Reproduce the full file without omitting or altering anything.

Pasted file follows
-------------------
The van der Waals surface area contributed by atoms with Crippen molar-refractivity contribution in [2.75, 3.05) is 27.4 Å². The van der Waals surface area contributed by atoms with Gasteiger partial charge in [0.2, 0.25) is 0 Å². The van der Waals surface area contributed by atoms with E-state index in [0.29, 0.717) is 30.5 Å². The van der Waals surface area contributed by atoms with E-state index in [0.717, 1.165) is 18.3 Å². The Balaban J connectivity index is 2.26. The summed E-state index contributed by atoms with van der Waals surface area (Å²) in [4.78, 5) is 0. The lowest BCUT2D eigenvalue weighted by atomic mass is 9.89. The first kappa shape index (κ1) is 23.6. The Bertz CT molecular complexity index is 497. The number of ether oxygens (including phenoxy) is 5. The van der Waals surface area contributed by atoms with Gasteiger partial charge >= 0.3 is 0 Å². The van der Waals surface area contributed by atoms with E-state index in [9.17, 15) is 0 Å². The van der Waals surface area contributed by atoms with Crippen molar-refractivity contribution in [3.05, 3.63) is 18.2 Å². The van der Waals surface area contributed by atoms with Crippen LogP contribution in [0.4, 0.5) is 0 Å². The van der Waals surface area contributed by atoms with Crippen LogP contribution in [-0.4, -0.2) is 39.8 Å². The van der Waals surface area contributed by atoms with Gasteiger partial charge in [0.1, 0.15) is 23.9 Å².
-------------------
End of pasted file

The van der Waals surface area contributed by atoms with Crippen molar-refractivity contribution in [2.75, 3.05) is 27.4 Å². The van der Waals surface area contributed by atoms with Gasteiger partial charge in [0.2, 0.25) is 0 Å². The van der Waals surface area contributed by atoms with E-state index in [0.29, 0.717) is 30.5 Å². The van der Waals surface area contributed by atoms with E-state index in [0.717, 1.165) is 18.3 Å². The Balaban J connectivity index is 2.26. The summed E-state index contributed by atoms with van der Waals surface area (Å²) in [4.78, 5) is 0. The lowest BCUT2D eigenvalue weighted by atomic mass is 9.89. The first kappa shape index (κ1) is 23.6. The Bertz CT molecular complexity index is 497. The number of ether oxygens (including phenoxy) is 5. The van der Waals surface area contributed by atoms with Gasteiger partial charge >= 0.3 is 0 Å². The van der Waals surface area contributed by atoms with E-state index in [9.17, 15) is 0 Å². The van der Waals surface area contributed by atoms with Crippen molar-refractivity contribution in [3.05, 3.63) is 18.2 Å². The van der Waals surface area contributed by atoms with Crippen LogP contribution in [0.4, 0.5) is 0 Å². The van der Waals surface area contributed by atoms with Crippen LogP contribution in [-0.4, -0.2) is 39.8 Å². The van der Waals surface area contributed by atoms with Gasteiger partial charge in [0.1, 0.15) is 23.9 Å².